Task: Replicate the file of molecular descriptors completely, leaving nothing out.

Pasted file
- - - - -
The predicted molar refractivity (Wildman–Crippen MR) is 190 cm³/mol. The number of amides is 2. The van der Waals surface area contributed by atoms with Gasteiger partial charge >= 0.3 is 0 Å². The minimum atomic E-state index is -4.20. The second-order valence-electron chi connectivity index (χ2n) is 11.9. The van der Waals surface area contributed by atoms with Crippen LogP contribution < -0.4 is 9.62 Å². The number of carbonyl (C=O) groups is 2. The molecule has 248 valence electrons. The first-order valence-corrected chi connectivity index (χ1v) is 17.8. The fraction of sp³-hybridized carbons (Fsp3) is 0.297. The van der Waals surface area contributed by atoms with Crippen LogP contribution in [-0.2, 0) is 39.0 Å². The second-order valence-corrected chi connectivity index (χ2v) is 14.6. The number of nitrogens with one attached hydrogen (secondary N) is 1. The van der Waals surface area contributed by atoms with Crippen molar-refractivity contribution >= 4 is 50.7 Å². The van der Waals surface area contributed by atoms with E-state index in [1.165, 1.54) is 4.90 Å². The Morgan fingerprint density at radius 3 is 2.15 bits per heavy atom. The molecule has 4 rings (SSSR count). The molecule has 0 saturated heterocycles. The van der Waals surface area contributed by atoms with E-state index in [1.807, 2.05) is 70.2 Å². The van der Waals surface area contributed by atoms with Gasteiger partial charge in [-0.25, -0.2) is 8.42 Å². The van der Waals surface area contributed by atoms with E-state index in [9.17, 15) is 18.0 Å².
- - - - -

The predicted molar refractivity (Wildman–Crippen MR) is 190 cm³/mol. The number of amides is 2. The van der Waals surface area contributed by atoms with Gasteiger partial charge >= 0.3 is 0 Å². The minimum atomic E-state index is -4.20. The second-order valence-electron chi connectivity index (χ2n) is 11.9. The van der Waals surface area contributed by atoms with Crippen LogP contribution < -0.4 is 9.62 Å². The number of carbonyl (C=O) groups is 2. The molecule has 248 valence electrons. The first-order valence-corrected chi connectivity index (χ1v) is 17.8. The fraction of sp³-hybridized carbons (Fsp3) is 0.297. The van der Waals surface area contributed by atoms with Crippen LogP contribution in [-0.2, 0) is 39.0 Å². The second-order valence-corrected chi connectivity index (χ2v) is 14.6. The number of nitrogens with one attached hydrogen (secondary N) is 1. The van der Waals surface area contributed by atoms with Crippen molar-refractivity contribution >= 4 is 50.7 Å². The van der Waals surface area contributed by atoms with E-state index in [1.165, 1.54) is 4.90 Å². The Morgan fingerprint density at radius 3 is 2.15 bits per heavy atom. The molecule has 4 rings (SSSR count). The molecule has 0 saturated heterocycles. The van der Waals surface area contributed by atoms with E-state index in [1.807, 2.05) is 70.2 Å². The van der Waals surface area contributed by atoms with Gasteiger partial charge in [-0.25, -0.2) is 8.42 Å². The van der Waals surface area contributed by atoms with E-state index in [9.17, 15) is 18.0 Å².